By Teresa Welsh |
GQ and the Huffington Post report that, if re-elected, the Obama administration will change the current strategy in the "war on drugs." Obama, who used marijuana and cocaine in his youth, has expressed that the approach to addressing drug abuse by strict enforcement and punishment alone does not work. However, federal authorities under his administration have cracked down on medical marijuana dispensaries across the country, even where their operations are legal under state law, leading many to question his commitment to changing drug enforcement policy.
Critics of the war on drugs say that it is actually making the problem worse. They argue that, by imprisoning small-time dealers and other low-level participants, authorities are breaking up impoverished families, dooming future generations to a similar fate. They say the government should spend fewer resources on the criminal aspect of drug use and more on the public health dimension, expanding treatment and rehabilitation. Some go as far to say marijuana should be legal, which could fill state coffers through taxes and regulation. However, others argue that calls for legalization and decriminalization are unrealistic and even dangerous, and that going soft on drugs will only lead to more use.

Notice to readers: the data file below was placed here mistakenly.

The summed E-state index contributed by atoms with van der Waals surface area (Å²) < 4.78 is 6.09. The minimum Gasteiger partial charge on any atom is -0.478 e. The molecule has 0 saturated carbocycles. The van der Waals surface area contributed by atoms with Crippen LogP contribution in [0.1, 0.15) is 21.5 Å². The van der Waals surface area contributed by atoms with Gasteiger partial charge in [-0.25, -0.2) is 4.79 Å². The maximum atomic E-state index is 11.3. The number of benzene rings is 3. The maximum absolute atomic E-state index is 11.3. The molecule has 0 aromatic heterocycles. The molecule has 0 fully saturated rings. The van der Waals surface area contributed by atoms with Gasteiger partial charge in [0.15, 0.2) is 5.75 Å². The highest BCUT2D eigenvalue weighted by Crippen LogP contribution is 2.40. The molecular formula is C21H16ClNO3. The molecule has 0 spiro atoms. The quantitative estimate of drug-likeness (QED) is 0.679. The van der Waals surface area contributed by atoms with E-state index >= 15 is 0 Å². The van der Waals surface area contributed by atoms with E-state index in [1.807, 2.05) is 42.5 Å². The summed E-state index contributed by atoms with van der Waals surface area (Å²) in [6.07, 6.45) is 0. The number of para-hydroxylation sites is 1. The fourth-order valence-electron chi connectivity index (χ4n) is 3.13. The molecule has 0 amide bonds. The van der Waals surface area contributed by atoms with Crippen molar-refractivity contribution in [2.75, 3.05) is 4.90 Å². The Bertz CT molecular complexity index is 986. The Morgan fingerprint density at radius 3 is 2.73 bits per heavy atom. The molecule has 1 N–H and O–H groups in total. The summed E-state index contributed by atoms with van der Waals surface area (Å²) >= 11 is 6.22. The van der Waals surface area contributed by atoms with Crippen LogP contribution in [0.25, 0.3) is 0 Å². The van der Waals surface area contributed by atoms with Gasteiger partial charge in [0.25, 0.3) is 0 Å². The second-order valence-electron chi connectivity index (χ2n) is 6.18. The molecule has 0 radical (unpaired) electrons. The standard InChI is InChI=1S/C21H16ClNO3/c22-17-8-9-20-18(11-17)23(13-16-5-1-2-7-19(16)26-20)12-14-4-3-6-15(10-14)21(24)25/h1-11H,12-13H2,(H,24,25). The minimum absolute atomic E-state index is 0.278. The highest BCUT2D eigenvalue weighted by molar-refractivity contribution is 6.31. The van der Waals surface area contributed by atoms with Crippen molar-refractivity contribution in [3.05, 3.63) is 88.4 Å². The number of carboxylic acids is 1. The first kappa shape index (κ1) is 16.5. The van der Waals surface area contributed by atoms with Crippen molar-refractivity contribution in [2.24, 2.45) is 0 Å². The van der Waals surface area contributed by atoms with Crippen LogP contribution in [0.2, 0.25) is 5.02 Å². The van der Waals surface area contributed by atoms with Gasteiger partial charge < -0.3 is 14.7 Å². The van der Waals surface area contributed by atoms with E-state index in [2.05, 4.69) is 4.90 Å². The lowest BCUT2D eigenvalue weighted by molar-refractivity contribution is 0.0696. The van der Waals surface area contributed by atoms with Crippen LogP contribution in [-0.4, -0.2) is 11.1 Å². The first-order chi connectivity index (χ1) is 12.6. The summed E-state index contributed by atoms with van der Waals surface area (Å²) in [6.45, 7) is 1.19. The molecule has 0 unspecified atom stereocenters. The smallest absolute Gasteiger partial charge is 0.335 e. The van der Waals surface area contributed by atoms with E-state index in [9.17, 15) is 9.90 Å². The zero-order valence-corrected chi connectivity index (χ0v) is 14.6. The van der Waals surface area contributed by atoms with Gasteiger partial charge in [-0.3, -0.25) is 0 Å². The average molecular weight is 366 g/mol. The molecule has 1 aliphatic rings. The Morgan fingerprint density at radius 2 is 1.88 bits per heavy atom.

Is it time to scale back the war on drugs? Here is the Debate Club's take:
Neill Franklin Retired Cop and Executive Director of Law Enforcement Against Prohibition
Aaron Houston Executive Director of the Students for Sensible Drug Policy Foundation
David G. Evans Special Adviser to the Drug Free America Foundation